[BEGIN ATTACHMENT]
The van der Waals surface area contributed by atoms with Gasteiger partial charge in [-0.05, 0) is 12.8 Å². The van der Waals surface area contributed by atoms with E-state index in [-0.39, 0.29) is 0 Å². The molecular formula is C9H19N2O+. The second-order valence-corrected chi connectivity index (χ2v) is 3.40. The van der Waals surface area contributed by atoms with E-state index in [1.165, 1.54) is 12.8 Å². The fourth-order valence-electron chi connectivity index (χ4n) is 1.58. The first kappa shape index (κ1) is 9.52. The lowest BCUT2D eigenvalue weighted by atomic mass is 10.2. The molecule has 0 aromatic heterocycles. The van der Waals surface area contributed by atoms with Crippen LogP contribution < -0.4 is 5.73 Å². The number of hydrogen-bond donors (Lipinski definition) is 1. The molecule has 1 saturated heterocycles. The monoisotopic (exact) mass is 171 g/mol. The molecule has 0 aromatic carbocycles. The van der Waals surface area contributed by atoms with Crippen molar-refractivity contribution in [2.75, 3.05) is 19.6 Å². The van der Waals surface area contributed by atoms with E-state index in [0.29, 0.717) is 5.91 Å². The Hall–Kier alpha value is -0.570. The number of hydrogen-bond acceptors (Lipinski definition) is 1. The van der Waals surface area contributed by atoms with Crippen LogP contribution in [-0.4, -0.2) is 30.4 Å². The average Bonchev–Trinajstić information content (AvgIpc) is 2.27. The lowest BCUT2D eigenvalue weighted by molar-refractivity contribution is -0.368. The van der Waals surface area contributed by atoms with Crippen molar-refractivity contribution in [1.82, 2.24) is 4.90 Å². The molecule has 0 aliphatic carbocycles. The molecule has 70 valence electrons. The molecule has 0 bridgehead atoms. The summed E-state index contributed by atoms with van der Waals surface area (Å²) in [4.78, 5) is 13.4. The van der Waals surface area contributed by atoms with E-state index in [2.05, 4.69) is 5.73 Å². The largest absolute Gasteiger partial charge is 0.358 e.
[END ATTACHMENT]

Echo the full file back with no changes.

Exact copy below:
The van der Waals surface area contributed by atoms with Gasteiger partial charge in [-0.05, 0) is 12.8 Å². The van der Waals surface area contributed by atoms with E-state index in [-0.39, 0.29) is 0 Å². The molecular formula is C9H19N2O+. The second-order valence-corrected chi connectivity index (χ2v) is 3.40. The van der Waals surface area contributed by atoms with E-state index in [1.165, 1.54) is 12.8 Å². The fourth-order valence-electron chi connectivity index (χ4n) is 1.58. The first kappa shape index (κ1) is 9.52. The lowest BCUT2D eigenvalue weighted by atomic mass is 10.2. The molecule has 0 aromatic heterocycles. The van der Waals surface area contributed by atoms with Crippen LogP contribution < -0.4 is 5.73 Å². The number of hydrogen-bond donors (Lipinski definition) is 1. The molecule has 1 saturated heterocycles. The monoisotopic (exact) mass is 171 g/mol. The molecule has 0 aromatic carbocycles. The van der Waals surface area contributed by atoms with Crippen molar-refractivity contribution in [2.75, 3.05) is 19.6 Å². The van der Waals surface area contributed by atoms with E-state index in [0.29, 0.717) is 5.91 Å². The Hall–Kier alpha value is -0.570. The number of hydrogen-bond acceptors (Lipinski definition) is 1. The van der Waals surface area contributed by atoms with Crippen LogP contribution in [-0.4, -0.2) is 30.4 Å². The average Bonchev–Trinajstić information content (AvgIpc) is 2.27. The lowest BCUT2D eigenvalue weighted by molar-refractivity contribution is -0.368. The van der Waals surface area contributed by atoms with Crippen molar-refractivity contribution in [1.82, 2.24) is 4.90 Å². The molecule has 0 aliphatic carbocycles. The molecule has 70 valence electrons. The molecule has 0 bridgehead atoms. The summed E-state index contributed by atoms with van der Waals surface area (Å²) in [4.78, 5) is 13.4. The van der Waals surface area contributed by atoms with E-state index in [2.05, 4.69) is 5.73 Å². The largest absolute Gasteiger partial charge is 0.358 e.